A codec is a "black box", either software or hardware, which takes in encoded data and produces decoded data, or vice versa. As Pedro suggests, the most common use is in multimedia, both for audio and video.
A typical example is an MP3 software codec. To play an MP3, your player passes MP3 data as a parameter to a decode function. The return value is (a pointer to) raw samples suitable for playing.
To encode a file into MP3 format, the encoding program passes samples to an encode function, which returns (a pointer to) the encoded data.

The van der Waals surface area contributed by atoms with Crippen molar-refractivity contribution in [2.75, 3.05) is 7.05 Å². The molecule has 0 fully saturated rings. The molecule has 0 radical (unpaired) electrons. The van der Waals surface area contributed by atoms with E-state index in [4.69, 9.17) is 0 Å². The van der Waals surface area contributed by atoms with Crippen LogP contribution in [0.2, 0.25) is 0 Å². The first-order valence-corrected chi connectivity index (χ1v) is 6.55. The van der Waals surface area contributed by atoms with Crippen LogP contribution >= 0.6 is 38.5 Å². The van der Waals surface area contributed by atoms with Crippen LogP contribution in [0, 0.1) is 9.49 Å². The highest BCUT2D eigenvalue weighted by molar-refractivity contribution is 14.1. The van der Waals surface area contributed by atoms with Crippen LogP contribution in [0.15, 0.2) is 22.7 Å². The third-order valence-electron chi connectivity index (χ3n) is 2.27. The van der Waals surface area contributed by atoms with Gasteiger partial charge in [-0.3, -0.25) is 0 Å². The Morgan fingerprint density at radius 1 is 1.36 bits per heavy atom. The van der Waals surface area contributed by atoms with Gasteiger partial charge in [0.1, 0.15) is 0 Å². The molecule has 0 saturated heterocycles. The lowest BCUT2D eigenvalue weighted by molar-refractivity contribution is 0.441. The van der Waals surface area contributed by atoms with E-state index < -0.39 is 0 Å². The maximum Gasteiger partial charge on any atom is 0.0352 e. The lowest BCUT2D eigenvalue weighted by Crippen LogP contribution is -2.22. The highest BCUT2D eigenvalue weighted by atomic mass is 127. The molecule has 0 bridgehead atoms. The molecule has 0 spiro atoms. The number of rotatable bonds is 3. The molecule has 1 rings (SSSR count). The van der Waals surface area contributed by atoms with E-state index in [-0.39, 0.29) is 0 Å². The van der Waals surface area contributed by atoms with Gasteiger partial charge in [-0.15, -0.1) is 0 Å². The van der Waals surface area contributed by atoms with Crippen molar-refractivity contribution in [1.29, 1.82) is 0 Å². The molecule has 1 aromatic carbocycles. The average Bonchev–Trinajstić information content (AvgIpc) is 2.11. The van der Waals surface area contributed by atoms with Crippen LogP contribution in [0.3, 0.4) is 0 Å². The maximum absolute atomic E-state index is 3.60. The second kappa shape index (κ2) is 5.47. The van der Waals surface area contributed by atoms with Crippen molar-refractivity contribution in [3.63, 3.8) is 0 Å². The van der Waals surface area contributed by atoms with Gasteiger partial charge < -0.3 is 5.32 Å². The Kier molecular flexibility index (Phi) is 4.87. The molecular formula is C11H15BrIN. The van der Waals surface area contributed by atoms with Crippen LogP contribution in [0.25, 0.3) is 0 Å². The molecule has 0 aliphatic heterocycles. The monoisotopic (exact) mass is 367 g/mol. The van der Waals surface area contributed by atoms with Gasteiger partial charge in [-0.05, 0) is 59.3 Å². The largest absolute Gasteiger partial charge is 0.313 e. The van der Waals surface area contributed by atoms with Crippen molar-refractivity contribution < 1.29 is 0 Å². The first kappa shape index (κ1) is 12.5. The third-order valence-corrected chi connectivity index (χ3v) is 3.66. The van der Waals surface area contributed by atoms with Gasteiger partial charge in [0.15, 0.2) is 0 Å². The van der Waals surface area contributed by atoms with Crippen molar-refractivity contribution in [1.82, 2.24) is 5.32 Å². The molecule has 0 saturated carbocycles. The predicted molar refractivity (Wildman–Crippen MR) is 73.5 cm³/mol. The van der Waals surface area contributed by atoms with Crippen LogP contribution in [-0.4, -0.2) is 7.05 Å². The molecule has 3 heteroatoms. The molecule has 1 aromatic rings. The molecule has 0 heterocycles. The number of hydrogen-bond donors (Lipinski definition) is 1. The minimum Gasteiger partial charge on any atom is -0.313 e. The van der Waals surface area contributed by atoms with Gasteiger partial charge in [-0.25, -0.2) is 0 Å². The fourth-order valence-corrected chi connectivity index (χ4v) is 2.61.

Codecs usually have various configuration parameters which can be set by the user, such as compression/quality tradeoffs or CPU usage.
In the ideal world, which is approached by Windows' ACM system for audio codecs (the video codecs work in a similar fashion, but without a snazzy acronym), each format's codec would have a common interface. When a codec is installed, any application could then use any available codec suitable for the stream type (e.g. audio, video).